“I started off going to baby swimming classes, and we both loved it! Suddenly, my baby swimmer has become a little toddler, a little wilful, and seems far less happy to put his face in the water. Should I buy him some goggles?”
The above question is one that needs careful attention when answering. The reason may be that your toddler is now swimming for a larger part of the lesson with their face in the water, so their eyes may be getting a little sore. Or they may have discovered that they have sufficient strength in their neck and back to lift their head out of the water when swimming. This will be a real novelty to them, but should be discouraged as it makes swimming very inefficient and difficult.
Goggles could help your toddler swimming and encourage your toddler to put their face back in the water. Their eyes will be less aggravated and they will undoubtedly enjoy their enhanced vision with goggles on – especially when collecting toys from the pool floor.
However, goggles are not always the right answer. It is very easy for a small child to quickly become dependent on goggles and refuse to even get into the water without them. Goggles are also cumbersome, don’t always seal correctly and, worst of all, are difficult for toddler to put on but very easy for them to take off!
Goggle dependency can become a genuine safety issue. One of the key benefits of baby swimming and toddler swimming is to make your child as safe as possible around water. Any child, of any age, could fall into water. It is most likely that your child will be fully clothed and not wearing goggles if they ever fell into water, therefore it is important that they do not develop a mindset that they cannot swim without their goggles on. Remember, your toddler may have spent more than two years swimming as a baby without goggles.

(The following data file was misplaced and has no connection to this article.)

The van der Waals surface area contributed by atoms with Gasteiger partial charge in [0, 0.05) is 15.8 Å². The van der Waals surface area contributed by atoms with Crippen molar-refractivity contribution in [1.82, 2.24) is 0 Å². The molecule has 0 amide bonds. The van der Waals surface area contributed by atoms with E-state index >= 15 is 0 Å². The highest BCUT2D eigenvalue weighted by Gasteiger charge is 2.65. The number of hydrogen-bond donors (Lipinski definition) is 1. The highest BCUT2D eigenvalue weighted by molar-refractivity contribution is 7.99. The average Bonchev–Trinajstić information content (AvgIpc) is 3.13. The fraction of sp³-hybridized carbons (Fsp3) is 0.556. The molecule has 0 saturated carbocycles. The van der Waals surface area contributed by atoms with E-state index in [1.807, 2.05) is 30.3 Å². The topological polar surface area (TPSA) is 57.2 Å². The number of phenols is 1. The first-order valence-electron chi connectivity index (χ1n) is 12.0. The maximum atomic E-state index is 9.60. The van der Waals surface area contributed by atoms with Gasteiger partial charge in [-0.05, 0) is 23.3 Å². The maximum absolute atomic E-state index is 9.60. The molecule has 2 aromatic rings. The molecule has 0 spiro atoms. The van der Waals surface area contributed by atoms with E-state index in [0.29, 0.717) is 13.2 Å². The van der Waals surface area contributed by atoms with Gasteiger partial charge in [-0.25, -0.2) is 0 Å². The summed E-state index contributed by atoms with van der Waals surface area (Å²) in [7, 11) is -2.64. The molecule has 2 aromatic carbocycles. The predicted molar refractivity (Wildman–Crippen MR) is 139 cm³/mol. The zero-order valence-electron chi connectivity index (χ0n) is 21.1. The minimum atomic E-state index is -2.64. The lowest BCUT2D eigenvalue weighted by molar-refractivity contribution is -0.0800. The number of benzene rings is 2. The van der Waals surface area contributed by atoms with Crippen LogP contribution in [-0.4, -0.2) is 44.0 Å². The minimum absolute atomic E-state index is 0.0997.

We have very specific guidelines which may help you decide whether to give your toddler goggles:
- Do not put goggles on children under two years, and ideally not on children under three years.
- Encourage head down and underwater swimming without goggles first. Goggles should be a last resort.
- Never let your child jump in with goggles on because they could slip and hurt your child’s face.
- They should regularly resurface and swim without goggles on.
- Take goggles off occasionally to “practise lifesaving”.
- Make sure the goggles are well-fitting.
- Don’t allow a child to wear goggles if they cannot keep them on!
Above all, if your child does want goggles then don’t make a big issue out of it. Encourage your child to keep them on for a period of time (while doing most of the swimming and diving activities) but make sure they are removed for at least some of each swimming session, and certainly when your child is jumping.
If you decide to get your little one goggles, we have a whole range to choose from in our shop, including 5 different colours, UV protection, anti-fog & scratch resistant lenses, waterproof seals and free of any latex.Visit the shop